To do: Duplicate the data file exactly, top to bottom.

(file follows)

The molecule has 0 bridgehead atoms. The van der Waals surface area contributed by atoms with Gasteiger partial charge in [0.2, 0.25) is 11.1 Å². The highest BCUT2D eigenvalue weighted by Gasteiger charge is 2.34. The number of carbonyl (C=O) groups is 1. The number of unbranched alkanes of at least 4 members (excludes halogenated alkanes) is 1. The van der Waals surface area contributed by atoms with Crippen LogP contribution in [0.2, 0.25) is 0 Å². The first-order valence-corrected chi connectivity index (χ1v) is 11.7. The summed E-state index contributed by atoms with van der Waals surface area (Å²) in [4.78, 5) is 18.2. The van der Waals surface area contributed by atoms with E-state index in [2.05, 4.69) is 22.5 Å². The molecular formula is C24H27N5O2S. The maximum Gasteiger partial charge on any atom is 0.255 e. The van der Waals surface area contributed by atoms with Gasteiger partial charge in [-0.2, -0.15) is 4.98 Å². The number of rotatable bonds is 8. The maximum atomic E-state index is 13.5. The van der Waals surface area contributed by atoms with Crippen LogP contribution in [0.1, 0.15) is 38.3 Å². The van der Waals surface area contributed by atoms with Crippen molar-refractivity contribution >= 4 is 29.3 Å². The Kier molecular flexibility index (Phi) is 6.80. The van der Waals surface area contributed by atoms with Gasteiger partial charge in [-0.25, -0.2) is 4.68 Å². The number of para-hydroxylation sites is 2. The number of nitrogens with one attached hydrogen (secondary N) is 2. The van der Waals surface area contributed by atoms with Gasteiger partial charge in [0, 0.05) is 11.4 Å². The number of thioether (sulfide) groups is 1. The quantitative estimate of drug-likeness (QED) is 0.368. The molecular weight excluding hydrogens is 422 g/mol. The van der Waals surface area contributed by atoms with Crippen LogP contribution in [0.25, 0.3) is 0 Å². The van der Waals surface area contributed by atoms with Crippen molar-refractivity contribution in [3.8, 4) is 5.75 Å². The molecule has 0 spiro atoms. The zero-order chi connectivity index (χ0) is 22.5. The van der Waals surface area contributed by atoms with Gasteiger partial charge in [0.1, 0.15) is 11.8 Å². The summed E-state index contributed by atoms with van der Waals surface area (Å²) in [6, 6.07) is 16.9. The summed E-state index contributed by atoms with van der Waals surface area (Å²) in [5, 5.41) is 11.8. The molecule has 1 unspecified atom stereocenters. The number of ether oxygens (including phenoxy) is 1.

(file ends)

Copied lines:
The molecule has 0 bridgehead atoms. The van der Waals surface area contributed by atoms with Gasteiger partial charge in [0.2, 0.25) is 11.1 Å². The highest BCUT2D eigenvalue weighted by Gasteiger charge is 2.34. The number of carbonyl (C=O) groups is 1. The number of unbranched alkanes of at least 4 members (excludes halogenated alkanes) is 1. The van der Waals surface area contributed by atoms with Crippen LogP contribution in [0.2, 0.25) is 0 Å². The first-order valence-corrected chi connectivity index (χ1v) is 11.7. The summed E-state index contributed by atoms with van der Waals surface area (Å²) in [4.78, 5) is 18.2. The van der Waals surface area contributed by atoms with E-state index in [2.05, 4.69) is 22.5 Å². The molecular formula is C24H27N5O2S. The maximum Gasteiger partial charge on any atom is 0.255 e. The van der Waals surface area contributed by atoms with Gasteiger partial charge in [-0.2, -0.15) is 4.98 Å². The number of rotatable bonds is 8. The maximum atomic E-state index is 13.5. The van der Waals surface area contributed by atoms with Crippen LogP contribution in [0.1, 0.15) is 38.3 Å². The van der Waals surface area contributed by atoms with Crippen molar-refractivity contribution >= 4 is 29.3 Å². The Kier molecular flexibility index (Phi) is 6.80. The van der Waals surface area contributed by atoms with Gasteiger partial charge in [-0.25, -0.2) is 4.68 Å². The number of para-hydroxylation sites is 2. The number of nitrogens with one attached hydrogen (secondary N) is 2. The van der Waals surface area contributed by atoms with Gasteiger partial charge in [0, 0.05) is 11.4 Å². The number of thioether (sulfide) groups is 1. The quantitative estimate of drug-likeness (QED) is 0.368. The molecular weight excluding hydrogens is 422 g/mol. The van der Waals surface area contributed by atoms with Crippen LogP contribution in [0.25, 0.3) is 0 Å². The van der Waals surface area contributed by atoms with Crippen molar-refractivity contribution in [3.8, 4) is 5.75 Å². The molecule has 0 spiro atoms. The zero-order chi connectivity index (χ0) is 22.5. The van der Waals surface area contributed by atoms with Gasteiger partial charge in [0.1, 0.15) is 11.8 Å². The summed E-state index contributed by atoms with van der Waals surface area (Å²) in [6, 6.07) is 16.9. The summed E-state index contributed by atoms with van der Waals surface area (Å²) in [5, 5.41) is 11.8. The molecule has 1 unspecified atom stereocenters. The number of ether oxygens (including phenoxy) is 1.